MONTGOMERY Ala. (AP) — The estate of an Alabama sheriff’s deputy killed in the line of duty last year will receive $1 million, the maximum amount allowed under state law, Gov. Kay Ivey announced Wednesday.
Bibb County Sheriff’s Deputy Bradley Johnson and another deputy, Chris Poole, were hit by gunfire June 29, 2022, by a man law enforcement officials said was released early under good time provisions after serving four years of a 10-year theft sentence. The early release occurred despite him escaping from a prison work release center in 2019.
Austin Hall was arrested and charged in the case following a 16-hour manhunt. Poole recovered, but Johnson died the following day.
“Fundamental flaws in Alabama law granting correctional incentive ‘good time’ to inmates failed Deputy Johnson and his family,” Ivey said in a statement. “On January 9, I issued an executive order to halt the deficiencies in correctional good time that allowed inmates reduced prison sentences and early release despite records of violent behavior and escape. On April 14, I was also proud to sign into law SB1, which codifies further reforms to correctional good time to ensure that convicted felons no longer access loopholes in the law to threaten law enforcement and the public.”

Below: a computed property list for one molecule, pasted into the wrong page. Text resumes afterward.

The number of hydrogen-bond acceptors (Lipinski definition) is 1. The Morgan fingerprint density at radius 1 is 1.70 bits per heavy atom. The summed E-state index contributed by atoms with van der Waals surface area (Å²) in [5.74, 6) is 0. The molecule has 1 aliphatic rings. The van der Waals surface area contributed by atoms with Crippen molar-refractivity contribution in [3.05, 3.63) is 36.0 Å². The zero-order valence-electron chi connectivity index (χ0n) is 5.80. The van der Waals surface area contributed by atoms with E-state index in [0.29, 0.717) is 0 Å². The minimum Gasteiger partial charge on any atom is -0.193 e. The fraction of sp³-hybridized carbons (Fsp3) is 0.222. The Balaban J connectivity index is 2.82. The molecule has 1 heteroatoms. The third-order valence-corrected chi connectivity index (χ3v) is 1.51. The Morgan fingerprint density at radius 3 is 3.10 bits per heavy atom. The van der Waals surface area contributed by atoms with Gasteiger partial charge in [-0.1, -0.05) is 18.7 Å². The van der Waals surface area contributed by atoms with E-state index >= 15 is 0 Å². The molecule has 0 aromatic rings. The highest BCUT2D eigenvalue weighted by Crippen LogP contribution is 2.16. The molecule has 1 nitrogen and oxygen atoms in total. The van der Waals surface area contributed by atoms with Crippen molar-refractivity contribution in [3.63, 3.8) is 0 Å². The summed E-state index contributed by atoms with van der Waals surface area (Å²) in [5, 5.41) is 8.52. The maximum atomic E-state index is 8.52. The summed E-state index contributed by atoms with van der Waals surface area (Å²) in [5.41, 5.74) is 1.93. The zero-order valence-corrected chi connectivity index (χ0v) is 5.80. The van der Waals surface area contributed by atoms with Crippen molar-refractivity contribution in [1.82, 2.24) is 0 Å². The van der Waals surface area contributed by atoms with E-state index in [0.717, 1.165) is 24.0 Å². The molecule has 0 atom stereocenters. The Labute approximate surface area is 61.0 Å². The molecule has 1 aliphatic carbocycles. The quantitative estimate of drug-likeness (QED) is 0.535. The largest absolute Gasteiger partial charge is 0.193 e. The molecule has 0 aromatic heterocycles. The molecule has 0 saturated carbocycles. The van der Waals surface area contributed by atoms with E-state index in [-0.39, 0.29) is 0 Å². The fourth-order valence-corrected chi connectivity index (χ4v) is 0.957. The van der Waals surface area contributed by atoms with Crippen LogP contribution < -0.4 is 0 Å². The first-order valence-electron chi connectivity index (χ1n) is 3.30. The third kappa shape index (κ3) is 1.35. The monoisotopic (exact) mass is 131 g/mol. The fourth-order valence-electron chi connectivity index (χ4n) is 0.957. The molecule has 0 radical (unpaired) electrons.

Hall has been charged with capital murder for Johnson’s killing and is being held without bond.
“Deputy Johnson was more than a law enforcement officer; he was a devoted public servant and a true hero, and we will never forget his sacrifice,” attorney Tommy James said. “His tragic death is a stark reminder of the dangers our law enforcement officers face every day.”
Now that the settlement has been reached, Johnson’s two daughters and other members of his family can focus on the criminal case against Hall, James said.
“They are hoping for swift and severe justice,” he said.